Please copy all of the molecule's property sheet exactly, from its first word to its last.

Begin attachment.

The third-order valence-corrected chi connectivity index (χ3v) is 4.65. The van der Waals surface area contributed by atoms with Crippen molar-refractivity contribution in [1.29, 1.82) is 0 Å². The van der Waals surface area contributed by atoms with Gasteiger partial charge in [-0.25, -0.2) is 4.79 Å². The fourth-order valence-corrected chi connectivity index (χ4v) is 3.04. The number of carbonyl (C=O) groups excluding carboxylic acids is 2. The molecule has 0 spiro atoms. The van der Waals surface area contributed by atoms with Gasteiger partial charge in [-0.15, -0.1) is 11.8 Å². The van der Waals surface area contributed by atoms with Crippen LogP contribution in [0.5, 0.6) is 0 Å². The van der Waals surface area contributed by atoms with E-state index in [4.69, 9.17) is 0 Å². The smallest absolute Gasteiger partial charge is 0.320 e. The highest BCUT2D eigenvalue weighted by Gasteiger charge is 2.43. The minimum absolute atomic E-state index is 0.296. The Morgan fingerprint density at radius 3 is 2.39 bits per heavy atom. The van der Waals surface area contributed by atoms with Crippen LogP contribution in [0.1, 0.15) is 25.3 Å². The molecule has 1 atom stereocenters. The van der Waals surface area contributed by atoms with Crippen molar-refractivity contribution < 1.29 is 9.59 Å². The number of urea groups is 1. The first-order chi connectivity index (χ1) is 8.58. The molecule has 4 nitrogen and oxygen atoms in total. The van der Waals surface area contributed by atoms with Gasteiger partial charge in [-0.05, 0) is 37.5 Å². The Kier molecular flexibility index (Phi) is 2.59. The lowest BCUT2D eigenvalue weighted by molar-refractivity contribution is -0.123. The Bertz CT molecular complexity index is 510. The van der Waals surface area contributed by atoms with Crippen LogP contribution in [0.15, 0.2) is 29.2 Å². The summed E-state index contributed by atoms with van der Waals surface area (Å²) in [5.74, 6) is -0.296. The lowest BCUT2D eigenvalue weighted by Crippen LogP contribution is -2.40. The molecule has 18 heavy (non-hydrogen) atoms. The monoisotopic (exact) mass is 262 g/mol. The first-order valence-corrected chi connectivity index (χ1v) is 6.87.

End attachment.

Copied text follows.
The third-order valence-corrected chi connectivity index (χ3v) is 4.65. The van der Waals surface area contributed by atoms with Crippen molar-refractivity contribution in [1.29, 1.82) is 0 Å². The van der Waals surface area contributed by atoms with Gasteiger partial charge in [-0.25, -0.2) is 4.79 Å². The fourth-order valence-corrected chi connectivity index (χ4v) is 3.04. The number of carbonyl (C=O) groups excluding carboxylic acids is 2. The molecule has 0 spiro atoms. The van der Waals surface area contributed by atoms with Gasteiger partial charge in [-0.15, -0.1) is 11.8 Å². The van der Waals surface area contributed by atoms with Crippen LogP contribution in [0.5, 0.6) is 0 Å². The van der Waals surface area contributed by atoms with E-state index in [4.69, 9.17) is 0 Å². The smallest absolute Gasteiger partial charge is 0.320 e. The highest BCUT2D eigenvalue weighted by Gasteiger charge is 2.43. The minimum absolute atomic E-state index is 0.296. The Morgan fingerprint density at radius 3 is 2.39 bits per heavy atom. The van der Waals surface area contributed by atoms with Crippen LogP contribution in [0.1, 0.15) is 25.3 Å². The molecule has 1 atom stereocenters. The van der Waals surface area contributed by atoms with Crippen molar-refractivity contribution < 1.29 is 9.59 Å². The number of urea groups is 1. The first-order chi connectivity index (χ1) is 8.58. The molecule has 4 nitrogen and oxygen atoms in total. The van der Waals surface area contributed by atoms with Gasteiger partial charge in [-0.05, 0) is 37.5 Å². The Kier molecular flexibility index (Phi) is 2.59. The lowest BCUT2D eigenvalue weighted by molar-refractivity contribution is -0.123. The Bertz CT molecular complexity index is 510. The van der Waals surface area contributed by atoms with Crippen LogP contribution in [0.15, 0.2) is 29.2 Å². The summed E-state index contributed by atoms with van der Waals surface area (Å²) in [5.74, 6) is -0.296. The lowest BCUT2D eigenvalue weighted by Crippen LogP contribution is -2.40. The molecule has 18 heavy (non-hydrogen) atoms. The monoisotopic (exact) mass is 262 g/mol. The first-order valence-corrected chi connectivity index (χ1v) is 6.87.